I've left out the many, many MRI's, x-rays, CT scans, blood transfusions, blood tests, and visits to specialists, hospital and ER teams. Often her hemoglobin was so low that she required blood transfusions in order to qualify for her next round of chemo. She was greatly fatigued, but never lost optimism or hope right up to the very end. Mind-body connection was always positive and strong. She was a devoutly faith-filled Catholic and this sustained her. She prayed daily for all those afflicted with cancer and chronic pain. She ate very carefully...was essentially on a vegan diet (no meat, soy, dairy, gluten, sugar, or alcohol). She also juiced regularly.

Her care team was primarily supported by:
-Dr. Saeed Sadeghi (Hematology Oncology, UCLA)
-Dr. Lisa Chaiken (Radiation Oncology, Providence St. John's Health Center)
-Dr. Edward Lee (Interventional Radiology, UCLA)
-Dr. Antoni Ribas (Immunotherapy, UCLA)
-Dr. Timothy Weiss (Hospice/Palliative Medicine, UCLA)
-Dr. David Wallenstein (Hospice/Palliative/Pain Management, UCLA)
-Skirball Hospice & Palliative Medicine

If there are any detailed questions or further inquiries that may assist others, I would be happy to share anything that might be of help.

I wish all those who struggle with this terrible illness, and those who love and care for those afflicted, the most heartfelt love, strength, courage, and fearlessness as you pursue your own treatment options and work tirelessly for a cure.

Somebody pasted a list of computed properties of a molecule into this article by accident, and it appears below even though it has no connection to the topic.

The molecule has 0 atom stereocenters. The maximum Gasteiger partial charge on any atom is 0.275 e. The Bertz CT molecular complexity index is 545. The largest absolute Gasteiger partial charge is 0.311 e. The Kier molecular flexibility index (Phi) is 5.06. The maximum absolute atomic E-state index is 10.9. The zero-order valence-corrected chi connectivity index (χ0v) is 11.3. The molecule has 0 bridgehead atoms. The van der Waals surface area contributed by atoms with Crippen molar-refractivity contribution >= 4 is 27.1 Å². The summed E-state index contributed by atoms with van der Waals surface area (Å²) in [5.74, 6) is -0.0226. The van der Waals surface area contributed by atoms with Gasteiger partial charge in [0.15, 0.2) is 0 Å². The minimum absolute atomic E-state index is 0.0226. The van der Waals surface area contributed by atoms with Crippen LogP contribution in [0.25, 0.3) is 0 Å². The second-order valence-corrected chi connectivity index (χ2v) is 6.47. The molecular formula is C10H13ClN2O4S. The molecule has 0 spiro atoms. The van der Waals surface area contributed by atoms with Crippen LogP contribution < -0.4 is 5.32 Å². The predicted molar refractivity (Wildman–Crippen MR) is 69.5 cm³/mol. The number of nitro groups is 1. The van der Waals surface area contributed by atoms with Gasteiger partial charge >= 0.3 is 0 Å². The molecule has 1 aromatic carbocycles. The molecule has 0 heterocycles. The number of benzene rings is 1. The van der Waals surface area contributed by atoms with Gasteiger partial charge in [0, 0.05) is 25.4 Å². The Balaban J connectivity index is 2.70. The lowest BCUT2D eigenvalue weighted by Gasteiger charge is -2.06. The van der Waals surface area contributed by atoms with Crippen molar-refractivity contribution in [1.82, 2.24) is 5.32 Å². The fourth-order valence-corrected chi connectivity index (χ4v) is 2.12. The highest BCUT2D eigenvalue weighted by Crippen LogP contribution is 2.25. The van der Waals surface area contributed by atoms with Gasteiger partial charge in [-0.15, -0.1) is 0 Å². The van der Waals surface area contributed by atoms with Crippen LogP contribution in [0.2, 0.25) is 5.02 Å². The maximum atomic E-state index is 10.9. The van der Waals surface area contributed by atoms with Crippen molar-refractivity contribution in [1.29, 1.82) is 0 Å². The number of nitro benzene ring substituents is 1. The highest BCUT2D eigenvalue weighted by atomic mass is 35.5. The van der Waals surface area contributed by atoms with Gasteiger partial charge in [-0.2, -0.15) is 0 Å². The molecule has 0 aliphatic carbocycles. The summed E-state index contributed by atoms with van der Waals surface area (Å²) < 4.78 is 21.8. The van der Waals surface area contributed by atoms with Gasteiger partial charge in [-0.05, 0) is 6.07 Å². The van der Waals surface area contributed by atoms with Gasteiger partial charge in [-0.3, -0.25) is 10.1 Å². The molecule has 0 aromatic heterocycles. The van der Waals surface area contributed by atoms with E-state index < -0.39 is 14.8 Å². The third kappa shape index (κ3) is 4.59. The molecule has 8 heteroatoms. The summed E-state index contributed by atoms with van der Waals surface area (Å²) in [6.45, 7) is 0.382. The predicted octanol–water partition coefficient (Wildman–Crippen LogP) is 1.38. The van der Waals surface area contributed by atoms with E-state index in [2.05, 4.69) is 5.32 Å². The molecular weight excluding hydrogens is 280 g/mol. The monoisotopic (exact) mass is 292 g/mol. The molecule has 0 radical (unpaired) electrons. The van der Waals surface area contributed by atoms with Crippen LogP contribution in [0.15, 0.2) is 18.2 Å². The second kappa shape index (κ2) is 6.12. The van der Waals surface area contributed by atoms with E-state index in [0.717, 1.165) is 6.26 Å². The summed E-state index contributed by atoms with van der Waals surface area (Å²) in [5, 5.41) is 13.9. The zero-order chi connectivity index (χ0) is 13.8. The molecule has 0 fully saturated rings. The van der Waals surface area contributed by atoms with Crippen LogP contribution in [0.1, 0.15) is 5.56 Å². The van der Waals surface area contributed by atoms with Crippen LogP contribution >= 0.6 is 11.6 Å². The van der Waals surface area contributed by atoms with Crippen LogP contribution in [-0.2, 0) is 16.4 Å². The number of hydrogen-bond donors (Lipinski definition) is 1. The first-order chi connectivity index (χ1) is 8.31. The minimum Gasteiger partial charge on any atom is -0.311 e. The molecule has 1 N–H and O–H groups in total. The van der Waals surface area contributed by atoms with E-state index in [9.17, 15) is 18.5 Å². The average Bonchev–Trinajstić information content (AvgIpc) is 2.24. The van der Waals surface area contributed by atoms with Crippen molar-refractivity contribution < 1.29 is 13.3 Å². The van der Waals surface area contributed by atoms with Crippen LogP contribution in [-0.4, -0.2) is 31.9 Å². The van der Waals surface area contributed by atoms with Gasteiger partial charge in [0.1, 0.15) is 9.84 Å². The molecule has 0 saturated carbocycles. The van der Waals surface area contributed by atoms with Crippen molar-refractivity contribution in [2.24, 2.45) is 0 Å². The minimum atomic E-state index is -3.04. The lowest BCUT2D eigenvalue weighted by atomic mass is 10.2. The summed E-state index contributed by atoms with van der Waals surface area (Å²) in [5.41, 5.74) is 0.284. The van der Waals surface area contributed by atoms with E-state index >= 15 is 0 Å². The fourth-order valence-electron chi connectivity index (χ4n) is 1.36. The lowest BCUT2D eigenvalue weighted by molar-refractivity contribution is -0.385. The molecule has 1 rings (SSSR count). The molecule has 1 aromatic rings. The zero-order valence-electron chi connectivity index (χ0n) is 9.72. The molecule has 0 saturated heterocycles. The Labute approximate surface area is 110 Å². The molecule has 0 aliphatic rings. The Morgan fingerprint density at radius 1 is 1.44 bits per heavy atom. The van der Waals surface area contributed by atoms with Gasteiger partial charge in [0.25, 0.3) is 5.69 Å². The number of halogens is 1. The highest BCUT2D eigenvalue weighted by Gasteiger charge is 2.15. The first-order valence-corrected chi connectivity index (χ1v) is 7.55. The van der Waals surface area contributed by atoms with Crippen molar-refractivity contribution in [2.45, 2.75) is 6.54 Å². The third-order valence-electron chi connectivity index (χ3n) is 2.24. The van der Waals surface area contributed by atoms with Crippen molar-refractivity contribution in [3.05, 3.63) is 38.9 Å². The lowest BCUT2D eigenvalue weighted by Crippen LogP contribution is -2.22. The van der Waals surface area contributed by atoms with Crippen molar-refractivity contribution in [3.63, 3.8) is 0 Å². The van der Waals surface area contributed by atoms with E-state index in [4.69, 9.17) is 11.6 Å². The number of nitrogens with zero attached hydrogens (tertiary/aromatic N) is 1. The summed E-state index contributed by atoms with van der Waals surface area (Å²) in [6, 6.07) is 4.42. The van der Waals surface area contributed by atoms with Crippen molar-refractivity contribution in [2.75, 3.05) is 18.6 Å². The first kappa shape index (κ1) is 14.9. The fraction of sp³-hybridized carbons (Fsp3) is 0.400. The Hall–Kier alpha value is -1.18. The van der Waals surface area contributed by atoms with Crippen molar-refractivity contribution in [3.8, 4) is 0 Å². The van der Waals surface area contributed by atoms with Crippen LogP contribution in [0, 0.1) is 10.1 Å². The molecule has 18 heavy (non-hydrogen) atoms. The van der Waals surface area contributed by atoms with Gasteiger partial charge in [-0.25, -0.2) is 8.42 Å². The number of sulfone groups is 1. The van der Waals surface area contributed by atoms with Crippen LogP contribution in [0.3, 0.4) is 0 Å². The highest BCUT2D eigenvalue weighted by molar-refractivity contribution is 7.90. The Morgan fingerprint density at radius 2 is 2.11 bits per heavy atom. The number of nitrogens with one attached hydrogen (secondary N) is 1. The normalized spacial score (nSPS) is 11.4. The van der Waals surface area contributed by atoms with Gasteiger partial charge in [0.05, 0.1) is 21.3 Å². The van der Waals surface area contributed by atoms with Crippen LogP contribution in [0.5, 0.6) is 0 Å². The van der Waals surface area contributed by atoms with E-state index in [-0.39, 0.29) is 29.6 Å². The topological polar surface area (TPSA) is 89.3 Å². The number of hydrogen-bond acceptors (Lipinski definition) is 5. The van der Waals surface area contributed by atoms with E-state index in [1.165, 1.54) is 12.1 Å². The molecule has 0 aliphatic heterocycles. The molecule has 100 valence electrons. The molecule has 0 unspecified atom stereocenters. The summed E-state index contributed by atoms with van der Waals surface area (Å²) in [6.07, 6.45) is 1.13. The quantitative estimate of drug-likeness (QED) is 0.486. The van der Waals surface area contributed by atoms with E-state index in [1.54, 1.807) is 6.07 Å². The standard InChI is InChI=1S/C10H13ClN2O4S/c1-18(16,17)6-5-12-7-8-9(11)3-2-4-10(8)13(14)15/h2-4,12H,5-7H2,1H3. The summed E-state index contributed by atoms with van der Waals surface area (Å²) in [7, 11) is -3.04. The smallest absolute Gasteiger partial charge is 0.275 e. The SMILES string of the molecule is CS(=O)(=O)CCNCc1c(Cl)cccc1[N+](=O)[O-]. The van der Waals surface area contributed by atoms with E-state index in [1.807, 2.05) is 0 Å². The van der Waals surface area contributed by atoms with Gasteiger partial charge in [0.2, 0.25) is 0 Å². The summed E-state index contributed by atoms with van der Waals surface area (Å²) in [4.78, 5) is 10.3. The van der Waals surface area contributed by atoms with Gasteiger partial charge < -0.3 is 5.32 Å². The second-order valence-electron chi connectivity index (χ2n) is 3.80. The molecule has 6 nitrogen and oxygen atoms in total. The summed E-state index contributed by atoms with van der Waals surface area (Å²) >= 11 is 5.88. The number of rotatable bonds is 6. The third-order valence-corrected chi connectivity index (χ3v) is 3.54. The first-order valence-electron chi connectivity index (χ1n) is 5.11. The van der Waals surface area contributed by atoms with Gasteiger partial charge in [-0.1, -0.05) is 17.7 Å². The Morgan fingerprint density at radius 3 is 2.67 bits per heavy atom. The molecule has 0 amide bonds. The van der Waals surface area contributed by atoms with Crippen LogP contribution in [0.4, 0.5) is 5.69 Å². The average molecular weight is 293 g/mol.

~Stephanie

Hi everyone -- just thought I'd give another update on my mom's condition, since I haven't posted in awhile.

Chemo regimen of FOLFOX continues.  She tolerates it reasonably well, but it makes her very cold and very fatigued.  A walk around the block with the dog zaps all her energy reserves.  With every other chemo infusion she requires a 10% strength reduction because of low hemoglobin, and she has had 1 blood transfusion due to low levels.  My sister (blood type match) has begun banking blood.  Mom has begun losing her hair; not in chunks, but it's very thin now in comparison to her norm.  Her doctor gave her a prescription for a human hair wig (couple thousand dollars! yikes!).  I'm planning to get it for her birthday.  Due to almost constant digestive distress, she's on a completely vegan and gluten free diet now (no meat, dairy, soy, or gluten) and she juices regularly.  Weight appears low to me (she was already very thin to begin with), but does not appear visually jaundiced or yellow, so that's reassuring.